... After the holy ceremony was performed, the Bishop turned and blessed him; and while an anthem was singing, Octavio, who was still kneeling, submitted his head to the hands of a Father, who, with a pair of scissors, cut off his delicate hair; at which a soft murmur of pity and grief filled the place: those fine locks, with which Sylvia had a thousand times played, and wound the curls about her snowy fingers, she now had the dying grief, for her sake, for her infidelity, to behold ...
— Love-Letters Between a Nobleman and His Sister • Aphra Behn

... finished this letter when I received yours. You say that if I go into the wilds I shall be quite cut off from you. But I am going to live in the country in order to be nearer Petersburg. If I have no flat in Moscow you must understand, my dear sir, I shall spend November, December, and January in Petersburg: that will be possible then. I shall be able to be idle all the summer ...
— Letters of Anton Chekhov • Anton Chekhov

... them, whose daughter was among the many wives of the king, sent word to her to find out whether the king were the real Smerdis. She could not tell, having never seen the Prince Smerdis; but her father, who knew that the young Magian had had his ears cut off for some offence, told her to examine. She Answered that the king was earless; and the fraud being thus detected, seven of the great lords combined and slew him. One daughter of Cyrus still remained and the seven agreed that one of them ...
— The Chosen People - A Compendium Of Sacred And Church History For School-Children • Charlotte Mary Yonge

... The services of freedmen—readily rendered when he was prosperous—would now be a matter of favour and personal attachment, which was not always sufficient to retain them. The "life and light" of the city, in which no man ever took a more eager interest and delight, were closed to him. He was cut off from his family, and from familiar intercourse with friends, on both of which he was much dependent for personal happiness. Lastly, wherever he lived, he lived, as it were, on sufferance, no longer an object of respect as a statesman, or the source of help to others by ...
— The Letters of Cicero, Volume 1 - The Whole Extant Correspodence in Chronological Order • Marcus Tullius Cicero

... allusions to the contemporary state of buildings and of college manners are often rather instructive. In All Souls the Whigs had a feast on the day of King Charles's martyrdom. They had a dinner dressed of woodcock, "whose heads they cut off, in contempt of the memory of the blessed martyr." These men were "low Churchmen, more shame to them." The All Souls men had already given up the custom of wandering about the College on the night of January ...
— Oxford • Andrew Lang

... they are willing to announce their claim to be servants of the art. Our poets sing in self-defence the majesty and grandeur of primeval America, and drink deeply at the stream of letters that flows from the Past. Had foreign literature been cut off from us, we should have had few writers of poetry, and Mr. Griswold's book had been a valuable duodecimo and not a heavy octavo. Our chief poets are cultivated men. Poetry with us is the recreation of elegant scholars. Mr. Percival announces ...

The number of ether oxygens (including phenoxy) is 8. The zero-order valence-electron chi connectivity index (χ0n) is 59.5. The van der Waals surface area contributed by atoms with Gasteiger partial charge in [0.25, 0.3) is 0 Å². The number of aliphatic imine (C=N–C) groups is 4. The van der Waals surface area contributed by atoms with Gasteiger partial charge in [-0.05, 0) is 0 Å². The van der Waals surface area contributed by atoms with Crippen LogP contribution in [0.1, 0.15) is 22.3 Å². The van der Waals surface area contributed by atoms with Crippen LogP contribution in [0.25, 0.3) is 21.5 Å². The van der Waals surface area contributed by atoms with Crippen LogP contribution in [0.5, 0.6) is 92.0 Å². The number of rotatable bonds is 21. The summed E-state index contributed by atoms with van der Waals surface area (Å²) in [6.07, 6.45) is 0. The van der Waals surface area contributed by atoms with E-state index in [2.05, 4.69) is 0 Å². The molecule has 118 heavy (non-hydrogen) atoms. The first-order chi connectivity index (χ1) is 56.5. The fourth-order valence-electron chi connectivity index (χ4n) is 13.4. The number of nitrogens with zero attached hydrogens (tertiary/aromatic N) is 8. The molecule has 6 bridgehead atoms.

— Early Letters of George Wm. Curtis • G. W. Curtis, ed. George Willis Cooke

... had been given to it than it came to see. Four dead men had been promised to it; four heads were to be cut off; but here was variety in death, unexpected, picturesque. It was natural, therefore, that the crowd should keep silence when Morgan was ...
— The Companions of Jehu • Alexandre Dumas

... my only friend in London, but she was practically cut off from me. The Little Sisters had fixed her up (in the interests of her work among the lost ones) in a tiny flat at the top of a lofty building near Piccadilly, where her lighted window always reminded me of a lighthouse on ...
— The Woman Thou Gavest Me - Being the Story of Mary O'Neill • Hall Caine

... traded with us fairly enough, and it is likely they have more skins to dispose of. This chap, whom the people have christened Smudge, takes matters so coolly, that I hardly think he knows anything about the Sea-Otter, which may have been cut off by another gang, altogether." ...
— Afloat And Ashore • James Fenimore Cooper

... spoke to him was the fretful, querulous voice of an old, bedridden woman as he lifted the latch and opened the door of a poor house upon the ramparts, which had no entrance into the street; and where he lived alone with his mother, cut off from all accidental intercourse ...
— Stories By English Authors: France • Various

... melancholy, calm and seemingly causeless as they were, perpetually galled and blistered that writhing, preternatural susceptibility which is formed by the consciousness of infamy, the dreary egotism of one cut off from the charities of the world, with whom all mirth is sardonic convulsion, all sadness rayless ...
— Lucretia, Complete • Edward Bulwer-Lytton

... Could they get at the British fleet here, they are sufficient to destroy them; but these being drawn up into Elizabeth river, into which the sixty-four cannot enter, I apprehend they could do nothing more than block up the river. This, indeed, would reduce the enemy, as we could cut off their supplies by land; but the operation being tedious, would probably be too dangerous for the auxiliary force. Not having yet had any particular information of the designs of the French Commander, I cannot pretend to say what measures this aid ...
— Memoir, Correspondence, And Miscellanies, From The Papers Of Thomas Jefferson - Volume I • Thomas Jefferson

... funny?" she said. "I sheared mine for the sake of Mother Church; Ilse cut off hers for the honour of the Army! Now we're both out of a job—with only our cropped heads to show for the experience!—and no more army and no more church—at least, as far ...